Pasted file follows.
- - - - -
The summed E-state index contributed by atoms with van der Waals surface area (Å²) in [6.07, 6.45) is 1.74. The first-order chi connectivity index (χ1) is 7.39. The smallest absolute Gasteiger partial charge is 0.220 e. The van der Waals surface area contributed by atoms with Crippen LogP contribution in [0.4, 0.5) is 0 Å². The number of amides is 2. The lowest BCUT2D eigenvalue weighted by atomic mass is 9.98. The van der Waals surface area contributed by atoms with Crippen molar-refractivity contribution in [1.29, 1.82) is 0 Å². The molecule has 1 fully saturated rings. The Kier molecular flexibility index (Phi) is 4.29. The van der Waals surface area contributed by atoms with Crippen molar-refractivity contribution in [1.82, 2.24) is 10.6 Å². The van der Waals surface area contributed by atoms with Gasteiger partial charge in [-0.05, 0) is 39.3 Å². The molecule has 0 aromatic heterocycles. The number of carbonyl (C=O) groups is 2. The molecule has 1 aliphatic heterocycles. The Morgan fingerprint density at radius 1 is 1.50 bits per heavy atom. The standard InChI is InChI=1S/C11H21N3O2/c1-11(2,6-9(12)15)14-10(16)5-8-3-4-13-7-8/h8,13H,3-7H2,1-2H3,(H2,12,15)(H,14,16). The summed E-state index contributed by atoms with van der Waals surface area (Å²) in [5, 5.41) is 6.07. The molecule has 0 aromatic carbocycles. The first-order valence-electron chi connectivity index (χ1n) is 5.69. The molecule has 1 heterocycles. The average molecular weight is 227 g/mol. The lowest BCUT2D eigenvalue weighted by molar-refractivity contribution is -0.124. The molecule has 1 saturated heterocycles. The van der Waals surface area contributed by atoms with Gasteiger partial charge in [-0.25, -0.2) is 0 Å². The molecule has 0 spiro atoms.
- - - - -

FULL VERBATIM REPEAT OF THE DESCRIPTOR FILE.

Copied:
The summed E-state index contributed by atoms with van der Waals surface area (Å²) in [6.07, 6.45) is 1.74. The first-order chi connectivity index (χ1) is 7.39. The smallest absolute Gasteiger partial charge is 0.220 e. The van der Waals surface area contributed by atoms with Crippen LogP contribution in [0.4, 0.5) is 0 Å². The number of amides is 2. The lowest BCUT2D eigenvalue weighted by atomic mass is 9.98. The van der Waals surface area contributed by atoms with Crippen molar-refractivity contribution in [1.29, 1.82) is 0 Å². The molecule has 1 fully saturated rings. The Kier molecular flexibility index (Phi) is 4.29. The van der Waals surface area contributed by atoms with Crippen molar-refractivity contribution in [1.82, 2.24) is 10.6 Å². The van der Waals surface area contributed by atoms with Gasteiger partial charge in [-0.05, 0) is 39.3 Å². The molecule has 0 aromatic heterocycles. The number of carbonyl (C=O) groups is 2. The molecule has 1 aliphatic heterocycles. The Morgan fingerprint density at radius 1 is 1.50 bits per heavy atom. The standard InChI is InChI=1S/C11H21N3O2/c1-11(2,6-9(12)15)14-10(16)5-8-3-4-13-7-8/h8,13H,3-7H2,1-2H3,(H2,12,15)(H,14,16). The summed E-state index contributed by atoms with van der Waals surface area (Å²) in [5, 5.41) is 6.07. The molecule has 0 aromatic carbocycles. The first-order valence-electron chi connectivity index (χ1n) is 5.69. The molecule has 1 heterocycles. The average molecular weight is 227 g/mol. The lowest BCUT2D eigenvalue weighted by molar-refractivity contribution is -0.124. The molecule has 1 saturated heterocycles. The van der Waals surface area contributed by atoms with Gasteiger partial charge in [-0.25, -0.2) is 0 Å². The molecule has 0 spiro atoms.